I only worked her for half an hour under saddle because everything came together so well, and she was really giving me her all. After a final canter, I got a successful canter-walk transition (the first ever, actually) and called it a night. When I dismounted, I noticed Willow had foam absolutely running from her mouth. I guess I was right about the bit!

Ear phobia report: on the off side, it's all good. I can hold her ear even sans carrot. On the near side, carrots are still required, and there are intermittent brain freezes. One of these days I'm going to try to bridle her from the off side and see what happens.

Saturday, March 8, 2008

Don't touch my ears

When I first had Willow shipped up to Oregon, I hadn't yet found a dressage barn, so I moved her into a general boarding barn that was recommended to me. It was a decently clean and well-run outfit, and best of all, Willow got all-day turnout on 15 acres.

She stayed at that barn for three months, and I really had no problems until the last two weeks of her stay. Suddenly she became very afraid of me putting on the bridle. In fact, she didn't want me touching her ears at all. I'm 99% certain that one of the barn help tried to ear her down, probably when bringing her in from the pasture. I won't get into the raging fury I feel whenever I think of someone abusing Willow; let's just say I would like to put a giant, pointy, metaphorical pine cone on that person's chair.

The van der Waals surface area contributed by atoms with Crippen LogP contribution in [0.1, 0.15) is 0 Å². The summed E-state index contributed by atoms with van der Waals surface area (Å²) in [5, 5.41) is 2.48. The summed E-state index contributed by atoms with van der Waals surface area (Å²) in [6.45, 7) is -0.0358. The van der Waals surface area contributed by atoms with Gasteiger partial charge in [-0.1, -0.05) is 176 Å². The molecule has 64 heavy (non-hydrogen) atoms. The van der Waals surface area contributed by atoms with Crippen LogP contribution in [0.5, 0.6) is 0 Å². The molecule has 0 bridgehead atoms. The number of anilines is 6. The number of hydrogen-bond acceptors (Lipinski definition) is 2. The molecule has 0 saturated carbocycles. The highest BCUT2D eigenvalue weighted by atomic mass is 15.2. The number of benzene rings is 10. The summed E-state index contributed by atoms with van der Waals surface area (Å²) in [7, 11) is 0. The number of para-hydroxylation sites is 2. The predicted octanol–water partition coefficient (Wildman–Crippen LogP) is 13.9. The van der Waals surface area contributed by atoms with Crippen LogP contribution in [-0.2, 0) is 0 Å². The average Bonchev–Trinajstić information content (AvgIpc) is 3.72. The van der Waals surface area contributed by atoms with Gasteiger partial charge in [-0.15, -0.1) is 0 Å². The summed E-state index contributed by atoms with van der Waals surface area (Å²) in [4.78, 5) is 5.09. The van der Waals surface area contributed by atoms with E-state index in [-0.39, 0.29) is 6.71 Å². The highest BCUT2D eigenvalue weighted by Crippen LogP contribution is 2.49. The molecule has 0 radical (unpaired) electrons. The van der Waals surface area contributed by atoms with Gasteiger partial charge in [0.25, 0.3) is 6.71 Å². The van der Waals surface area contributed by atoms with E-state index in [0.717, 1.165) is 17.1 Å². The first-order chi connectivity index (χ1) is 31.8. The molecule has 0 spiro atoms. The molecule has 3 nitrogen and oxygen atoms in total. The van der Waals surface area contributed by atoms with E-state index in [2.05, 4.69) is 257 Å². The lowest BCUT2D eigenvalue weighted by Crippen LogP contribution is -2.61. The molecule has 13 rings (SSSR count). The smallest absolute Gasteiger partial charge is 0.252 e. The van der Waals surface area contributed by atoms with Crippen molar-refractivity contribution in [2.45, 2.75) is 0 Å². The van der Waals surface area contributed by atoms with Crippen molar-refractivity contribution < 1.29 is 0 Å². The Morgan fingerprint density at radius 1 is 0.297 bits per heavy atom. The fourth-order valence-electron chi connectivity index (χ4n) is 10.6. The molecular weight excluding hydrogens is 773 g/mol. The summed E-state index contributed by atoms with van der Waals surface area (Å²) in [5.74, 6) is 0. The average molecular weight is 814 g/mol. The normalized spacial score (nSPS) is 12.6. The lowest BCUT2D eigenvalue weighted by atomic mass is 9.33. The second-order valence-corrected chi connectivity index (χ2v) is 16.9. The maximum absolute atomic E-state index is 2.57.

I've been working around Willow's phobia by putting the snaffle bridle on in pieces, sort of like a halter. To do that I had to take off the browband, so I've been using twist-ties where the browband would go. Very high tech! This has all been working just fine, and Willow is once again relaxed about bridling. However, I'm going to be introducing the double bridle sometime in the next six months or so, and the idea of putting THAT on in pieces is a little overwhelming.

So, for the past couple of weeks I've been working on the ear phobia intensively. Carrots are playing a key role! I break up a couple carrots into many little bits, and then I let Willow know there's a carrot, and the price she has to pay is my hand on her ear. She's coming around quite quickly, but during every session there's a moment where her hierarchy of needs causes a momentary brain freeze, usually with her nose stuck straight up in the air in a sideways fashion: Don't touch my ears! I really want that carrot! And so on. Horses are uncomplicated creatures.

Last night I was able to cup her ear in my hand as I fed her carrot bits, and no brain freeze occurred. Progress! Next we'll be shooting for three or four ear touches for every carrot bit. Then, I'll need to fashion a piece of leather to drag across her ears much as a bridle would. Maybe by summer we'll be back to putting the bridle on the old-fashioned way.